A week away in Cumbria

Usually by early summer we would have been on our way to France but of course this year has been different. The option to travel abroad wasn’t easy so we got out travel books for the UK, discounted some areas, made a list of possibles, whittled it down and decided on Cumbria. What a good choice!

Next step was to find an Airbnb for our week’s stay. Once again we made a good decision. The Green is just outside the market town of Sedbergh It’s an interesting town with good local shops, pubs, restaurants and the best fish & chips you’ll find anywhere. We were very happy in ‘The Old Dairy at The Green’ which was quiet, being the end ‘outbuilding’ of what used to be a working farm. There were lovely views all around and inside had everything we needed. Viv and Ernie were excellent hosts – on hand if we needed anything but otherwise left us to enjoy our time there.

‘The Green’ near Sedbergh, just in the county of Cumbria.

I should mention that our first stop before arriving at our Airbnb was at Kendal for something to eat. It’s just six miles off the M6 motorway and only twelve miles to Sedbergh. Kendal is a bustling town which we instantly liked. A pot of tea at one of the many cafes and a thick slab of delicious toasted fruit bread set us up for the afternoon.

After settling ourselves into the cosy ‘Old Dairy we drove into Sedbergh. We could have walked in but we had had quite a long journey. It’s easy to park just near the High Street and walk through the town. We would thoroughly recommend ‘The Dalesman’ a 16th century coaching inn where we had an excellent meal and a good pint of beer.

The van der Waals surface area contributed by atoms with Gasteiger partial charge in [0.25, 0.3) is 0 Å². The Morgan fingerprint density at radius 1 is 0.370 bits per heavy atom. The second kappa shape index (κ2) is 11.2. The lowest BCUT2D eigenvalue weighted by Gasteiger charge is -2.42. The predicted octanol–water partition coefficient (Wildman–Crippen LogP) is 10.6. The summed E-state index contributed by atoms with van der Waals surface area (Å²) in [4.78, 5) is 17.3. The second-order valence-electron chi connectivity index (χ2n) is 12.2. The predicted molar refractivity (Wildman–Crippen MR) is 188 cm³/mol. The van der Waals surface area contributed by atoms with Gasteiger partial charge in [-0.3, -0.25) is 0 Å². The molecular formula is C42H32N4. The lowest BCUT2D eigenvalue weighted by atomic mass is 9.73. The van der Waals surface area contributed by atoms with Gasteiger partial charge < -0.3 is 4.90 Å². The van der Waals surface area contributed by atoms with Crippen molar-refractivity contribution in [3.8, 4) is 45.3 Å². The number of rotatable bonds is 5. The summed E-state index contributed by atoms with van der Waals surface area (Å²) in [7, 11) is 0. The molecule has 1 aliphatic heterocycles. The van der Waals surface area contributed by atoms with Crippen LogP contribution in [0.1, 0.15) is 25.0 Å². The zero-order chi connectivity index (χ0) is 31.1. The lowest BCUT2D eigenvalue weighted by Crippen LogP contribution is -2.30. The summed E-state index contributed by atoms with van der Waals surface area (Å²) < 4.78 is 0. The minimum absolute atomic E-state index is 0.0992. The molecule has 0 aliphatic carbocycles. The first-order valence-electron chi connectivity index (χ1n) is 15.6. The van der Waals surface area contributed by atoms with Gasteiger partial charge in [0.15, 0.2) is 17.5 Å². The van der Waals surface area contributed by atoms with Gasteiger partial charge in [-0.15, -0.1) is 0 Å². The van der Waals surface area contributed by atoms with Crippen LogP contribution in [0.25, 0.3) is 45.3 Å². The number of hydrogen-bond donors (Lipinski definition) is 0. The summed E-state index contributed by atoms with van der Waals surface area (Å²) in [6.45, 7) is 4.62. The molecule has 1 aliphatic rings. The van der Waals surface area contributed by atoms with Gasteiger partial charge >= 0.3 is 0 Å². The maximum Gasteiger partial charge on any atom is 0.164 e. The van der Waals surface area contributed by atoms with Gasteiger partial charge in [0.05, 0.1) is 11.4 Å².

One of the many interesting ‘snickets’ off the main road in Sedbergh, (top picture) and the stunning countryside all around the town.

Our second day and time to walk off our meal from the night before. (Meals are very ‘hearty’ in this part of the world)! We took one of the recommended walks from the information cards in the airbnb and what an interesting walk it was.

First of all we walked down the lane to the village of Millthrop then crossed the river Rawthey and into Akay Woods. There used to be a Georgian manor house there which eventually after years of neglect was bought by Sedbergh School and demolished in the 1930’s. There’s very little left but one archway stands proudly almost taken over by nature.

One of the last remnants of the Manor House built around 1824. Nearby is this landmark, appropriately-named, ‘The Pepperpot’.

Coming out of the woods the first thing you see on the horizon is ‘The Pepperpot’. It’s a well known landmark and sits just feet away from the Dales Way path. The building is believed to be around 100 years old and is commonly thought to have been built as an isolation house for the daughter who lived at the Manor House who had Tuberculosis. In spring 2015 the Heritage Lottery Fund awarded Sedbergh School Foundation a grant to rebuild ‘The Pepperpot’.

We then walked across the fields admiring the stunning scenery. There was a short tunnel underneath the disused railway line with surprisingly, a horse standing above us, minding its own business. We carried on after having a few words with him and crossed another field to Brigflatts.

On the left is an old stone step stile. As for the horse …we didn’t expect to see him standing on the disused railway line!

There are just a few houses here including one very historic Grade 1 listed building. The Friends’ Meeting House was built in 1675 and is the second oldest of its kind in the country. We would have gone inside but the Quakers had a meeting and were sat in the garden absorbed with their thoughts. We retraced our steps up the lane and then a short distance along the A683 before taking the Dales Way path alongside the river.

Brigflatts Meeting House c1675.

It was a beautiful walk along the river even though it started rain and boy did it rain! We were thankful to get back to The Old Dairy to dry out.